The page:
The Centers for Disease Control and Prevention announced a shorter recommended quarantine period for some healthcare workers who tested positive for COVID-19, saying Thursday that symptom-free employees should be able to return to work after seven. days of isolation, cut from 10, and a negative coronavirus test.
The new guidelines also state that “isolation times can be further reduced if there is a shortage of staff,” and that health-care workers who have received all doses of the vaccine, including boosters, do not need to be quarantined after high-risk exposure.
“As the medical community prepares for the expected increase in patient numbers due to Omicron, the CDC is updating our guidelines to reflect what we know about infection and exposure in the context of vaccinations and booster doses,” said Dr. Rochelle Walensky, CDC director. in the statement.
“Prevention remains our priority,” she added, “and I strongly recommend that all healthcare personnel get vaccinated and boosted.”
The decision came as scientists gather new information about the omicron variant of COVID-19, which is currently the dominant strain in the United States. This week, three separate research groups around the world published data showing that omicronic infections are more likely to cause mild illness than infections. previous strains. Research has also shown that third doses of Pfizer-BioNTech and Moderna vaccines can provide significant protection against the omicron variant.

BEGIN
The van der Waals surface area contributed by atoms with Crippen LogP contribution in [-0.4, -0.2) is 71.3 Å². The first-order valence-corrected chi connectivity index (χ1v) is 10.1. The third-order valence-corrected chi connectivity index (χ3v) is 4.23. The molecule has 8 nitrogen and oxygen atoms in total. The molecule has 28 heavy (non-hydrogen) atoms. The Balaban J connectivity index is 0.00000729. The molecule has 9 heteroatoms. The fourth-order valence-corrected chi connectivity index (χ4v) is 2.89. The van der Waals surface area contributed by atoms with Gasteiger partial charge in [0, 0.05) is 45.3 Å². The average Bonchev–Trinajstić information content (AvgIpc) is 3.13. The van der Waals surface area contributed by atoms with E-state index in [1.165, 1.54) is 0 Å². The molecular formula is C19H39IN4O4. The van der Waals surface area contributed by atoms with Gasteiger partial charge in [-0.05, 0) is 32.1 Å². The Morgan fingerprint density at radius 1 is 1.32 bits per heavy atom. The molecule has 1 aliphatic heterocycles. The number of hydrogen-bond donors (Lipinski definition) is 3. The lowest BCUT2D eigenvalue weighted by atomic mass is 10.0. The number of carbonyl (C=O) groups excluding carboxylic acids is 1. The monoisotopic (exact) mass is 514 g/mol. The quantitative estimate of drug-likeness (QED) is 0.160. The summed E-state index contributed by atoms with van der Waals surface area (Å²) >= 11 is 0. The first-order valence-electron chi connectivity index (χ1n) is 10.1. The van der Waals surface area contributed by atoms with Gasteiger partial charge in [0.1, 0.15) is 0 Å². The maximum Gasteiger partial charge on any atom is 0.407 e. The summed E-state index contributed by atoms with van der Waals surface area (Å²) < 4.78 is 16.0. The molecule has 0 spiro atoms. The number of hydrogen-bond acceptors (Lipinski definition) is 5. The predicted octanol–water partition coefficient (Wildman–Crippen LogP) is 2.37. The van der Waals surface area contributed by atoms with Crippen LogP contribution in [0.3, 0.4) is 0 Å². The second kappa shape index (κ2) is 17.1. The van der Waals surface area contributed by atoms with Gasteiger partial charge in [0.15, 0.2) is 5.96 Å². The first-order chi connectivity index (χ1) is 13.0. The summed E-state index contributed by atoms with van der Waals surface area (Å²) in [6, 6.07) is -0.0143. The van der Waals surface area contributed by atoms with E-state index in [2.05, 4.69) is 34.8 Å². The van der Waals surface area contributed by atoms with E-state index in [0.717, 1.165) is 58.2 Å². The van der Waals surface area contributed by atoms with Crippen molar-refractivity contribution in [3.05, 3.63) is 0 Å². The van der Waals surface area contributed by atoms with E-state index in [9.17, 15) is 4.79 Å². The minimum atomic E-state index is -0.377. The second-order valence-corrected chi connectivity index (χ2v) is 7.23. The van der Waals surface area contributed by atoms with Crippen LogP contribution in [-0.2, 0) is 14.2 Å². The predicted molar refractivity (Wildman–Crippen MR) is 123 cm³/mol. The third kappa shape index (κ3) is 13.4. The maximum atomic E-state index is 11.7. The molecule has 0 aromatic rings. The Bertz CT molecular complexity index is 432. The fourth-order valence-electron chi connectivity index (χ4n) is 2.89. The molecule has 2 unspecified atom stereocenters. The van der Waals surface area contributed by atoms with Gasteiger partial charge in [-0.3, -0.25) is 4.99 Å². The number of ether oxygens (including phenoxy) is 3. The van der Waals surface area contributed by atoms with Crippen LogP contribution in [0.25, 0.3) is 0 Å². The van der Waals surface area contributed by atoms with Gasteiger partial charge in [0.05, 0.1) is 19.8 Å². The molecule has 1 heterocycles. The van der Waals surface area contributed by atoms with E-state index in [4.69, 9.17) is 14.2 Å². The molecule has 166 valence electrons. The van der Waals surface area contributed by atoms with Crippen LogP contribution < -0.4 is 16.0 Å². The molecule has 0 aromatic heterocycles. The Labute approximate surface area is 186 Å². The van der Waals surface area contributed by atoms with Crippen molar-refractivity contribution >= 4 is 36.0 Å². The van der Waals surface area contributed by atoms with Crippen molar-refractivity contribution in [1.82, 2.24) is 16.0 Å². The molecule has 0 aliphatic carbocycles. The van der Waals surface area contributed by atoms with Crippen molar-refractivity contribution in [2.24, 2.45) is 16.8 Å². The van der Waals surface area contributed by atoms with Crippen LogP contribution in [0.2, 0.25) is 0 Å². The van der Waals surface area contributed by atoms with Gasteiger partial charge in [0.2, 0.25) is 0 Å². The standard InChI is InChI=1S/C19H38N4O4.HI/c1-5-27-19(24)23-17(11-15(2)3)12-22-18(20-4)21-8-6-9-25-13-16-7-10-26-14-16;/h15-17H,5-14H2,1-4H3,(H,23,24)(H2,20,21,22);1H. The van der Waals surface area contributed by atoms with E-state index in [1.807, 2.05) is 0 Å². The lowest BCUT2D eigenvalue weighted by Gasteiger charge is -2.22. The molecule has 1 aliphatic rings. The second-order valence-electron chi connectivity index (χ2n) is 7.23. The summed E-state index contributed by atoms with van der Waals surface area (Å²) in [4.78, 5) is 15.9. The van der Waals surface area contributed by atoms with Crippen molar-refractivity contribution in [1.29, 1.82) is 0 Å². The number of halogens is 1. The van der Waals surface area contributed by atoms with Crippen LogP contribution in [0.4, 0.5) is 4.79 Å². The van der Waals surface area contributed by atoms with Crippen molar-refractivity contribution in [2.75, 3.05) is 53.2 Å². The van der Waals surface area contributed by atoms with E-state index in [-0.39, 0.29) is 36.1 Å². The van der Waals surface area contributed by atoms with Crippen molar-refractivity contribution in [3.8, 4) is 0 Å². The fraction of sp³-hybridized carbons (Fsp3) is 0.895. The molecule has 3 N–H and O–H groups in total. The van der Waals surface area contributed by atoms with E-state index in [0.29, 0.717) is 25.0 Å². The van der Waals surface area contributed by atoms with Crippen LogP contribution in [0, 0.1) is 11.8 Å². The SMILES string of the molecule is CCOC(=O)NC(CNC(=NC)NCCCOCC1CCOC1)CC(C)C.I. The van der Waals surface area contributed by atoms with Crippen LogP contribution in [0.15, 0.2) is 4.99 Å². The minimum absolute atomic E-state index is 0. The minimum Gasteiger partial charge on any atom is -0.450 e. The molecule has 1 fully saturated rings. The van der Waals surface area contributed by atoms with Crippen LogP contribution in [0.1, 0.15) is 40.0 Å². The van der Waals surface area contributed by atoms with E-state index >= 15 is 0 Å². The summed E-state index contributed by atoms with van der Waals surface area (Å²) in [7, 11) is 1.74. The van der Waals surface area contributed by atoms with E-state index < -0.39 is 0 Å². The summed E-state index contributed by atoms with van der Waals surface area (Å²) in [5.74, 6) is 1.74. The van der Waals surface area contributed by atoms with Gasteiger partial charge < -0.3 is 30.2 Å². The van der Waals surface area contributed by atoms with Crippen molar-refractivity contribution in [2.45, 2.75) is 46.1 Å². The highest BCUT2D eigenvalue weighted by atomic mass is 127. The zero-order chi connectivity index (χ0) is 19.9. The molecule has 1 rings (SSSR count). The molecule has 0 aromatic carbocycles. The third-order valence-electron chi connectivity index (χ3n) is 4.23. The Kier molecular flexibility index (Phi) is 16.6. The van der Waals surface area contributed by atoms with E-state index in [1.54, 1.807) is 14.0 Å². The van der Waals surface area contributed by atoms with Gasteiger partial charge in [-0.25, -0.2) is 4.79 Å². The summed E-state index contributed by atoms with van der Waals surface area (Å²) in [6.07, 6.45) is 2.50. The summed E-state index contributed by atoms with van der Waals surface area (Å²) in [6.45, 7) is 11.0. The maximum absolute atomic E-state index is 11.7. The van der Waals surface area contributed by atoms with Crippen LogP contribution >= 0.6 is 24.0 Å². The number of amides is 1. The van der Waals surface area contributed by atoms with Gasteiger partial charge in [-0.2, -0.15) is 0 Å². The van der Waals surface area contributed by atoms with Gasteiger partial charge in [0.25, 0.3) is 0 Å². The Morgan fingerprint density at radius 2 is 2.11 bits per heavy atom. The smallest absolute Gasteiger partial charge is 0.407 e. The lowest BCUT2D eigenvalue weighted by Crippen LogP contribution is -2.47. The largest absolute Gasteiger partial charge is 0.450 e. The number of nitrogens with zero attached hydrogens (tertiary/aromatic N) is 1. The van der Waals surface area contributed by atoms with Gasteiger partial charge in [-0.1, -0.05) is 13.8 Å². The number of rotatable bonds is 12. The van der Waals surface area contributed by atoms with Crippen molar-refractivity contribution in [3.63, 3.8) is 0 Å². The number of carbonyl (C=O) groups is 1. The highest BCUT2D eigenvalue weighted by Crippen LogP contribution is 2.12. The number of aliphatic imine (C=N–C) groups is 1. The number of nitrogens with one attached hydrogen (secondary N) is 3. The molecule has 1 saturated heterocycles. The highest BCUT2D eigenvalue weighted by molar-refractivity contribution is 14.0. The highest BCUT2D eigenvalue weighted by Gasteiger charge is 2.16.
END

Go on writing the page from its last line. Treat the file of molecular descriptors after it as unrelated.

But only 62% of Americans are fully vaccinated, and even fewer have received boosters, so hospitals expect to need as many workers as possible to cope with the influx of new cases, especially after massive vacation travel and family gatherings, experts warn.
At least one group representing healthcare professionals has opposed the new CDC policy. National Nurses United, one of the largest registered nursing organizations in the country, issued a statement saying the guidelines “effectively guarantee more transmission” in hospitals.
“Easing governance on Covid-19 now, in the face of what may be the most devastating surge in Covid-19, will only lead to further transmission, illness and death,” group president Zenei Triunfo-Cortez said in a statement. …
The CDC also recently approved a “stay test” policy for schools to allow students exposed to the virus to stay in classrooms if the test is negative. Studies of such policies in Chicago and Los Angeles have shown that viral infections do not increase with this approach.